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Energy

Analysis: China’s growing bunker fuel market squeezes out N. Asian competitors

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A Sinopec oil tanker approaches cargo vessel Dongtai Baoze (L) berthed at an anchorage off Zhoushan port to supply it with bunker fuel, in Zhejiang province, China August 14, 2018. Picture taken August 14, 2018. REUTERS/Stringer/File photo

Singapore, June 17 (Reuters) - China is reshaping global shipping fuel markets by taking advantage of its booming maritime trade and massive refining capacity to undercut rivals from Singapore to South Korea and become the world’s fastest-growing major marine fuel hub.

China's rising influence in marine fuels, globally worth over $100 billion a year, has been made possible by a surge in its fuel output and thriving trade thanks to being home to the world's largest manufacturing base and four of the five busiest global container ports.

That has allowed Chinese suppliers of marine fuel, also known as bunkers, to lure business with more competitive prices, chipping away at market share held by competitors such as Hong Kong, Taiwan, South Korea, Japan and Singapore.

"As the market stabilizes, China will start taking more bunkering growth volumes away from places like Singapore or other north Asian ports but this will happen gradually," said Sri Paravaikkarasu, director for Asia oil at FGE.

In the first four months of 2021, China sold about 6.6 million tonnes of very low-sulphur fuel oil (VLSFO) with a maximum 0.5% sulphur content, which complies with global emission rules set by the International Maritime Organization (IMO), according to the latest customs data.

That's up 62% from the 4.1 million tonnes sold over the same period last year.

Though that comparison is skewed somewhat by a pandemic-induced slump in activity in early 2020, the shift in refuelling patterns is clear.

For 2020 as a whole, China sold nearly 15.5 million tonnes of bunker fuel, the data showed, compared to about 12 to 14 million tonnes in 2019, according to industry sources.

Bunker sales in Zhoushan, China's main bunkering hub, averaged some 400,000 tonnes per month in the first quarter of this year, and increased to about 450,000 tonnes per month lately, according to FGE analysts.

That rapid growth came after China, the world's largest oil importer and no. 2 refiner, cut bunker fuel export taxes in early 2020 while granting producers VLSFO export quotas. This year, Asia's top refiner Sinopec gave its refiners financial incentives to boost VLSFO supplies. read more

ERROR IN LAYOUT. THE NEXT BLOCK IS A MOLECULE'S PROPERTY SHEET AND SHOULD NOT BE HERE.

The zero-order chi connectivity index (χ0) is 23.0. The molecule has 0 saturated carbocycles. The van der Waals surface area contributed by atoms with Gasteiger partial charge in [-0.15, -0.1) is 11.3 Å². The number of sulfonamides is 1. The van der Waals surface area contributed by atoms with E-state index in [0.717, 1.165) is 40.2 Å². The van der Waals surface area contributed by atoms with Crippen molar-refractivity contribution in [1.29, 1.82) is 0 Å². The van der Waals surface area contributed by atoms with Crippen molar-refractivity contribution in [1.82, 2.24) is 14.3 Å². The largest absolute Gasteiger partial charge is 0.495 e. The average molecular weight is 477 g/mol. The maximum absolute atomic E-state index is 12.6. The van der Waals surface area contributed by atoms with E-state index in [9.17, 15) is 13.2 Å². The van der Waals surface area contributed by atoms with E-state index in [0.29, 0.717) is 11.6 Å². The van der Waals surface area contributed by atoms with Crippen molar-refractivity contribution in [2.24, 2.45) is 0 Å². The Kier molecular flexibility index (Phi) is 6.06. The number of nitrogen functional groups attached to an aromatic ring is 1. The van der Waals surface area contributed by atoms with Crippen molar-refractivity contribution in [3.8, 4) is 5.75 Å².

China also has benefited from a dramatic drop in bunkering volumes over the past year in Hong Kong, which imposed strict 14-day COVID-19 quarantines on vessels calling for bunkers, forcing some ships to refuel elsewhere.

While Hong Kong's quarantine measures were finally eased on June 15 after nearly 11 months, Frankie Yick, a Hong Kong transport sector legislator, said the city's bunkering volume had since dropped by 70% - a third of which went to Zhoushan while the rest went to Singapore, Taiwan, Philippines and Japan.

"They literally killed the Hong Kong port volume," said a second Singapore-based trader.

Hong Kong's bunker sales will gradually recover, but cheaper fuel costs in neighbouring China may prevent a return to pre-pandemic average levels of 500,000 tonne per month, trade sources said.

PRICE WAR

As the world's top bunkering hub and a major oil trading centre along one of the busiest shipping lanes, Singapore usually offers the lowest bunkering prices in Asia.

Singapore has also weathered previous challenges to its lucrative bunkering dominance, and remains ship operators' preferred port of call for non-cargo related services such as bunkers, provisions, repairs and crew changes.

But as refiners in China ramp up production, bunkering costs in Zhoushan are becoming the most competitive in Asia.

In three of the six months so far this year, delivered VLSFO prices in Zhoushan have averaged below Singapore's.

In April, delivered Zhoushan VLSFO bunker prices averaged $5.20 per tonne below Singapore's - the widest discount on record since trade in the IMO-compliant fuel began in mid-2019.

"It's just price war," said the senior trader when asked about recent price trends in Zhoushan, adding that price wars were effective over the long term.

"(The) Chinese always have long view in mind...this is NOC (national oil company)-led national agenda," said the trader.

Singapore's marine fuel sales fell to an 11-month low of 4.1 million tonnes in May amid intensifying price competition and lower bunkering traffic, even as global maritime trade continued to rebound.

In the first five months of the year, Singapore's bunkering volumes were up just 2% from last year, and in 2020 rose 5% to 49.8 million tonnes.

"Overall Asia's bunkering market is growing at a relatively stronger pace, compared to the rest of the world," said FGE's Paravaikkarasu.

“A part of this growth is shared by emerging ports in China, leaving Singapore’s expansion lower than what it could have been otherwise,” she said.

Additional reporting by Chen Aizhu in Singapore; Editing by Florence Tan, Gavin Maguire and Kim Coghill

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